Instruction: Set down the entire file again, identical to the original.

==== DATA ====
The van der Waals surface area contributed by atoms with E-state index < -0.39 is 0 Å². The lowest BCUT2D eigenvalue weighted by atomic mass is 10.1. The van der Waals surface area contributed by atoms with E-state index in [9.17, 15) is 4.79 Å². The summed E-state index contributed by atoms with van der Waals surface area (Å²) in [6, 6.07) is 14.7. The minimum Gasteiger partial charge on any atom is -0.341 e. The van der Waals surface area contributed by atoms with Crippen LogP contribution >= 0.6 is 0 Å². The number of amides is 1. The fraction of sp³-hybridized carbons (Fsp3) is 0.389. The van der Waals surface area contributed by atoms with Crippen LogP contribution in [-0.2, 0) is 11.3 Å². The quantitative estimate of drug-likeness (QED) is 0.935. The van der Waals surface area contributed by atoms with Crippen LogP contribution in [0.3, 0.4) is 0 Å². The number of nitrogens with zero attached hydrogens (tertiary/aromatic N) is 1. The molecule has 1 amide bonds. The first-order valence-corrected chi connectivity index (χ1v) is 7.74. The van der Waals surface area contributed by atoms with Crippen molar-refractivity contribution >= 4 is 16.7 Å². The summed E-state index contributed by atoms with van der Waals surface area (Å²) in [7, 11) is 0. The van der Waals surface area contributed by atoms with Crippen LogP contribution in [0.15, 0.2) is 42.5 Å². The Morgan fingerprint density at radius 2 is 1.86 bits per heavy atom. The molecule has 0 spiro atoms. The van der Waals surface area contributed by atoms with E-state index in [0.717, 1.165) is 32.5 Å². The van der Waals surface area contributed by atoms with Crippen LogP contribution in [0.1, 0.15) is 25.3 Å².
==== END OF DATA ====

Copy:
The van der Waals surface area contributed by atoms with E-state index < -0.39 is 0 Å². The lowest BCUT2D eigenvalue weighted by atomic mass is 10.1. The van der Waals surface area contributed by atoms with E-state index in [9.17, 15) is 4.79 Å². The summed E-state index contributed by atoms with van der Waals surface area (Å²) in [6, 6.07) is 14.7. The minimum Gasteiger partial charge on any atom is -0.341 e. The van der Waals surface area contributed by atoms with Crippen LogP contribution >= 0.6 is 0 Å². The number of amides is 1. The fraction of sp³-hybridized carbons (Fsp3) is 0.389. The van der Waals surface area contributed by atoms with Crippen LogP contribution in [-0.2, 0) is 11.3 Å². The quantitative estimate of drug-likeness (QED) is 0.935. The van der Waals surface area contributed by atoms with Crippen LogP contribution in [0.3, 0.4) is 0 Å². The number of nitrogens with zero attached hydrogens (tertiary/aromatic N) is 1. The molecule has 1 amide bonds. The first-order valence-corrected chi connectivity index (χ1v) is 7.74. The van der Waals surface area contributed by atoms with Crippen molar-refractivity contribution >= 4 is 16.7 Å². The summed E-state index contributed by atoms with van der Waals surface area (Å²) in [7, 11) is 0. The van der Waals surface area contributed by atoms with Crippen LogP contribution in [0.15, 0.2) is 42.5 Å². The Morgan fingerprint density at radius 2 is 1.86 bits per heavy atom. The molecule has 0 spiro atoms. The van der Waals surface area contributed by atoms with E-state index in [0.717, 1.165) is 32.5 Å². The van der Waals surface area contributed by atoms with Crippen LogP contribution in [0.1, 0.15) is 25.3 Å².